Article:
Since faith is one, it must be professed in all its purity and integrity". Pope Francis/Pope Benedict

Sunday, 22 December 2013

Girl altar-boys: Cross-dressers in the Sanctuary

This morning I was privy to see a young - perhaps eight year old girl - dressed in male clerical garb (a surplice and burgundy coloured cassock) serving rather badly at the 8 a.m. Mass at St. Casimir's church. This poor, little creature, semi-pirouetted towards the Tabernacle, with jerky (seemingly nervous twitches of the head) little nods. This confused young child certainly did not give any impression that she knew what was transpiring on the Altar before her. The elderly retired, resident priest, perhaps 80 - I wonder what his thoughts were? Did his mind ever run back to the early days of his priesthood; served by young men and boys; the honour of being an altar boy. 

We can play games if we wish, but the reality is that the cassock is male attire. If it is not male attire: what is it? "Uni-sex", female? Let us not suffer from any delusions. It is as bizarre to see a girl in a cassock as it would to see a boy in a nun's habit. And if it not so, then this is the result of years of desensitization.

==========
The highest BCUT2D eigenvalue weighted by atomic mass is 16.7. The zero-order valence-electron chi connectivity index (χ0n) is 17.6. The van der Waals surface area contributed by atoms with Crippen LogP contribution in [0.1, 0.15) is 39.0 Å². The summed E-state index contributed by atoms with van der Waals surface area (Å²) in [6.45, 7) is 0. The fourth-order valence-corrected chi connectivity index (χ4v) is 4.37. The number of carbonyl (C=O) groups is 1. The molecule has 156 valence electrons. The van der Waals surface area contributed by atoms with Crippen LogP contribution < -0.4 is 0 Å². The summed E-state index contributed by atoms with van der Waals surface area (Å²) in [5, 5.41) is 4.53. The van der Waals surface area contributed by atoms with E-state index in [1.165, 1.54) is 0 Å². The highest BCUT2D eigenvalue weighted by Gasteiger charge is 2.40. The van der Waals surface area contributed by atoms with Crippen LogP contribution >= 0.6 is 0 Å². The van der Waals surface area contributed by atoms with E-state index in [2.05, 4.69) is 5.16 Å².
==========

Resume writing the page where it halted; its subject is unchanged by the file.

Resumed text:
Priests, bishops and even popes: they were and they continue to be dead wrong in allowing this pernicious practice. It is time to banish the girl altar boy. 

History of clerical dress. History of the surplice.


Chris Gainey said...

The only real solution is to find an EF mass to attend and support, or an Ordinariate mass. We have to begin to vote with our feet which is the only statement that those in charge can "hear".

Lawrence and Susan Fox said...

The worst I ever saw was in Spokane, Wash. These were teenage girls, twins, who were taller than the priest. One had a black eye. Both wore huge tennis shoes, and instead of staying in the background, the priest had them stand right next to him facing the congregation.They looked bored, and it looked scandalous. Yes, I don't think these young women will understand the role of women in the church when they grow up. It's so much more than that. Parishes that have only male altar boys have more vocations to the priesthood. It's a very important rite of passage for boys discerning a vocation to be a priest. And girls on the team can make them reluctant to participate. God bless you. Susan Fox